I was tentative the first time we actually laid down together and cuddled but I am so glad I did. When it was just us lying in bed talking I found that virtual guy I fell for; I remembered his smile and his laugh. Then he whispered in my ear, “Never let anyone make you feel less because you are positive.” Cue heart melting.

So maybe he isn’t exactly as I expected him to be, but who is really? As soon as I accepted this and accepted the fact that I may not be what he was expecting I was able to allow myself to enjoy the time with the entirety of the person he truly is, not the virtual person I thought he was.  It is weird how the anticipation of a thing and the image of that thing your mind has created can destroy any joy of it if it doesn’t live up to your expectations.

I have mentioned many times before that I have very mixed feelings of Pride festivals. Sometimes I feel in New York, Gay Pride has just morphed itself into a huge circuit party where the only point is getting fucked up and hooking up. So my expectations for Brighton’s Pride were along those same lines. I am surprised to admit that it was quite amazing.

Let me explain. Gay pride in Brighton was not only celebrated by “the gays.” No, the entire town was there and were a part of the celebration. All the events promoted a sense of community not just within the gay community but within the town.

Ok, now let me get to the good stuff. The parade was just like any normal parade, but when it finished everyone watching tacked on to the end, almost like the last drag queens were the fucking pied piper drawing all of us to our doom. In this case our doom would be the festival grounds. They enclosed a large park and upon entry I felt like I was going into Wonderland.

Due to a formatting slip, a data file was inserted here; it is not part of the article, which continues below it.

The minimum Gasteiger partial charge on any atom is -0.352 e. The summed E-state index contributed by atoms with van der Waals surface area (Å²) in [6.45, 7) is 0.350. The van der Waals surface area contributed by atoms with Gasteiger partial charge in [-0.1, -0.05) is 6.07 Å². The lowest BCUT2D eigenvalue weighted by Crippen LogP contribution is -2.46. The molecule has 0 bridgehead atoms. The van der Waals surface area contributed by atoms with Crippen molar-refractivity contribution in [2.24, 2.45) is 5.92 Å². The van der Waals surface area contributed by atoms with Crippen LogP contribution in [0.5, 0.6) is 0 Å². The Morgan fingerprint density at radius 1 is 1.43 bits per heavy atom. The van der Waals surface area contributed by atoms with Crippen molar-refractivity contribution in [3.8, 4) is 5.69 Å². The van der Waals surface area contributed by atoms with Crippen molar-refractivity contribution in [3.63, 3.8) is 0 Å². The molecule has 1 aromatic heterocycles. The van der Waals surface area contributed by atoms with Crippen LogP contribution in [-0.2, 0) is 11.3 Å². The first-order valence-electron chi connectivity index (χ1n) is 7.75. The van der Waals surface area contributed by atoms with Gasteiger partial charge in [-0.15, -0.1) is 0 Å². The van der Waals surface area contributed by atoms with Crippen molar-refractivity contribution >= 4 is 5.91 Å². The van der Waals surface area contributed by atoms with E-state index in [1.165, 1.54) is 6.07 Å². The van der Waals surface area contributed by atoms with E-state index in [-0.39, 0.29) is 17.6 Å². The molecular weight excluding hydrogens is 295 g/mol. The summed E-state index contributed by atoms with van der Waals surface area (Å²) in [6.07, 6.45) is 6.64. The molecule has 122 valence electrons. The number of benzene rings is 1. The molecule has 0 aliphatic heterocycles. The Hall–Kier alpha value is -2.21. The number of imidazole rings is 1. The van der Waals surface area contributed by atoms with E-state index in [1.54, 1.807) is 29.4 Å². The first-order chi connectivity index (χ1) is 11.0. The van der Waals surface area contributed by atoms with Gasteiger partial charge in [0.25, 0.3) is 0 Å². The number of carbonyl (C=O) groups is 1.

The first thing that caught my eye were the carnival rides. YES! There were multiple big top tents: one for dancing, one for a cabaret that had drag performers, and others for concerts food, beer, merchants, and even a bear tent. This is so opposite to NYC where we have a parade and then a dance at the pier.  That’s really it. I really feel that Brighton Pride is a community celebration that we are sadly missing in New York.

Sadly, after the Pride festivities I had to fly back home. The boy and I waited for the bus hand in hand. My departure quickly became the stuff of cheesy romantic comedies - the coach driver and a bus full of anxious passengers on their way to Heathrow waiting on me as we got in a couple more kisses. Then as the coach drove away, he waved at me fighting back tears and that image made tears come to my own eyes. Stupid git!

During the Brighton Pride there was no expectation of anything more than what we were. Why, we even called each other “weekend boyfriends.” Now back across the pond, we still talk to each other every day but we know the reality of things. There are a few things I have learned on this trip (yes, I feel like this is the after-school special portion). First off, he has given me hope. Hope that someone special is out there, whether it is that British boy or not. And most importantly, never let my expectations of a thing ruin what the thing really is.